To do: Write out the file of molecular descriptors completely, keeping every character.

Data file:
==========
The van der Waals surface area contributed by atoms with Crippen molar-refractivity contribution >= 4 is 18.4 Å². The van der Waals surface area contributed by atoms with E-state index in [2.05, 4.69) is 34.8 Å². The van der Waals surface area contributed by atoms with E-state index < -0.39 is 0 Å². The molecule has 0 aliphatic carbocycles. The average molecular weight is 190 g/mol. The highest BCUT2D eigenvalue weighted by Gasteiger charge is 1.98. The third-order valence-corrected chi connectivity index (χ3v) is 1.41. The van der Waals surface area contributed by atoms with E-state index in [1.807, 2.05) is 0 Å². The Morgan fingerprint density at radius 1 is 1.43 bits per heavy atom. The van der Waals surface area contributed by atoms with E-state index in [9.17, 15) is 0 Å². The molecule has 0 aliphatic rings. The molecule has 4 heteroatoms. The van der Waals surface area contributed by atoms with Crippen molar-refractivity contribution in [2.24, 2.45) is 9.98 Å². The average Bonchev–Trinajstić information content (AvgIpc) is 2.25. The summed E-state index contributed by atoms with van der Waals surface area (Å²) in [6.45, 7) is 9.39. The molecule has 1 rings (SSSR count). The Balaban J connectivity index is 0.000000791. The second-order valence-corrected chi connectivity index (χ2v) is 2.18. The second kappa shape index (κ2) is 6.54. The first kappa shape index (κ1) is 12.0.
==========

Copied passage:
The van der Waals surface area contributed by atoms with Crippen molar-refractivity contribution >= 4 is 18.4 Å². The van der Waals surface area contributed by atoms with E-state index in [2.05, 4.69) is 34.8 Å². The van der Waals surface area contributed by atoms with E-state index < -0.39 is 0 Å². The molecule has 0 aliphatic carbocycles. The average molecular weight is 190 g/mol. The highest BCUT2D eigenvalue weighted by Gasteiger charge is 1.98. The third-order valence-corrected chi connectivity index (χ3v) is 1.41. The van der Waals surface area contributed by atoms with E-state index in [1.807, 2.05) is 0 Å². The Morgan fingerprint density at radius 1 is 1.43 bits per heavy atom. The van der Waals surface area contributed by atoms with E-state index in [9.17, 15) is 0 Å². The molecule has 0 aliphatic rings. The molecule has 4 heteroatoms. The van der Waals surface area contributed by atoms with Crippen molar-refractivity contribution in [2.24, 2.45) is 9.98 Å². The average Bonchev–Trinajstić information content (AvgIpc) is 2.25. The summed E-state index contributed by atoms with van der Waals surface area (Å²) in [6.45, 7) is 9.39. The molecule has 1 rings (SSSR count). The Balaban J connectivity index is 0.000000791. The second-order valence-corrected chi connectivity index (χ2v) is 2.18. The second kappa shape index (κ2) is 6.54. The first kappa shape index (κ1) is 12.0.